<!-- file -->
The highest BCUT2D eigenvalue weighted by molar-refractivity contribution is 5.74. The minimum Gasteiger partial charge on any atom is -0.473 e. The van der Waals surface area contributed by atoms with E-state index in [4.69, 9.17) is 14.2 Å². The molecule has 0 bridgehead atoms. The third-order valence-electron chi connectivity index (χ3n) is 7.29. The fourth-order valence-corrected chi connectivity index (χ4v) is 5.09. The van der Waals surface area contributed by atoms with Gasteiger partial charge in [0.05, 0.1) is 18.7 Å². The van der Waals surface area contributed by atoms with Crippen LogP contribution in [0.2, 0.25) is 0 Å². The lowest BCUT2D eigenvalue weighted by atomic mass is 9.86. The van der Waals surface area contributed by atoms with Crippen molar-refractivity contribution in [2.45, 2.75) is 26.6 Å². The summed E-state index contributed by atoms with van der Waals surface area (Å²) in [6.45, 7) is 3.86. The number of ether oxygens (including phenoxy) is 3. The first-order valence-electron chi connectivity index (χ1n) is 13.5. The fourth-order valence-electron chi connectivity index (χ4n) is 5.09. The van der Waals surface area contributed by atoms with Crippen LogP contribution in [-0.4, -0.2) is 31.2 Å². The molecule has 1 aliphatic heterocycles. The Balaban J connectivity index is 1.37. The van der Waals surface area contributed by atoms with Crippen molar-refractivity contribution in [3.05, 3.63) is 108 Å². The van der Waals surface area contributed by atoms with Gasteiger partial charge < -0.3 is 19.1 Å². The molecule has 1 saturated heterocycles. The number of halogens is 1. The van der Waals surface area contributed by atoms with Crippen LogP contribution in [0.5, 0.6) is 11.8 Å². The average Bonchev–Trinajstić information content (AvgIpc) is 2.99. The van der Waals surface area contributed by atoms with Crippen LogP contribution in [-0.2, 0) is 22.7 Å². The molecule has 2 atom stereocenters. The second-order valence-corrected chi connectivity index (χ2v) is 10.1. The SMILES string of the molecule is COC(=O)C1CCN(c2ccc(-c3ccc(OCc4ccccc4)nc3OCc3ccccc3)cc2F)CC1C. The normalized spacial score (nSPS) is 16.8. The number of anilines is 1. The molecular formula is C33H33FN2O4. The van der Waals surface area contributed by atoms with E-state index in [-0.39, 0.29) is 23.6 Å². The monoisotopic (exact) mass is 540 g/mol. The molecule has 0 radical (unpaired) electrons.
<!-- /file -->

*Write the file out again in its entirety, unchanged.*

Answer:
The highest BCUT2D eigenvalue weighted by molar-refractivity contribution is 5.74. The minimum Gasteiger partial charge on any atom is -0.473 e. The van der Waals surface area contributed by atoms with E-state index in [4.69, 9.17) is 14.2 Å². The molecule has 0 bridgehead atoms. The third-order valence-electron chi connectivity index (χ3n) is 7.29. The fourth-order valence-corrected chi connectivity index (χ4v) is 5.09. The van der Waals surface area contributed by atoms with Gasteiger partial charge in [0.05, 0.1) is 18.7 Å². The van der Waals surface area contributed by atoms with Crippen LogP contribution in [0.2, 0.25) is 0 Å². The lowest BCUT2D eigenvalue weighted by atomic mass is 9.86. The van der Waals surface area contributed by atoms with Crippen molar-refractivity contribution in [2.45, 2.75) is 26.6 Å². The summed E-state index contributed by atoms with van der Waals surface area (Å²) in [6.45, 7) is 3.86. The number of ether oxygens (including phenoxy) is 3. The first-order valence-electron chi connectivity index (χ1n) is 13.5. The fourth-order valence-electron chi connectivity index (χ4n) is 5.09. The van der Waals surface area contributed by atoms with Crippen LogP contribution in [-0.4, -0.2) is 31.2 Å². The molecule has 1 aliphatic heterocycles. The Balaban J connectivity index is 1.37. The van der Waals surface area contributed by atoms with Crippen molar-refractivity contribution in [3.05, 3.63) is 108 Å². The van der Waals surface area contributed by atoms with Gasteiger partial charge < -0.3 is 19.1 Å². The molecule has 1 saturated heterocycles. The number of halogens is 1. The van der Waals surface area contributed by atoms with Crippen LogP contribution in [0.5, 0.6) is 11.8 Å². The average Bonchev–Trinajstić information content (AvgIpc) is 2.99. The van der Waals surface area contributed by atoms with Crippen LogP contribution in [-0.2, 0) is 22.7 Å². The molecule has 2 atom stereocenters. The second-order valence-corrected chi connectivity index (χ2v) is 10.1. The SMILES string of the molecule is COC(=O)C1CCN(c2ccc(-c3ccc(OCc4ccccc4)nc3OCc3ccccc3)cc2F)CC1C. The normalized spacial score (nSPS) is 16.8. The number of anilines is 1. The molecular formula is C33H33FN2O4. The van der Waals surface area contributed by atoms with E-state index in [-0.39, 0.29) is 23.6 Å². The monoisotopic (exact) mass is 540 g/mol. The molecule has 0 radical (unpaired) electrons.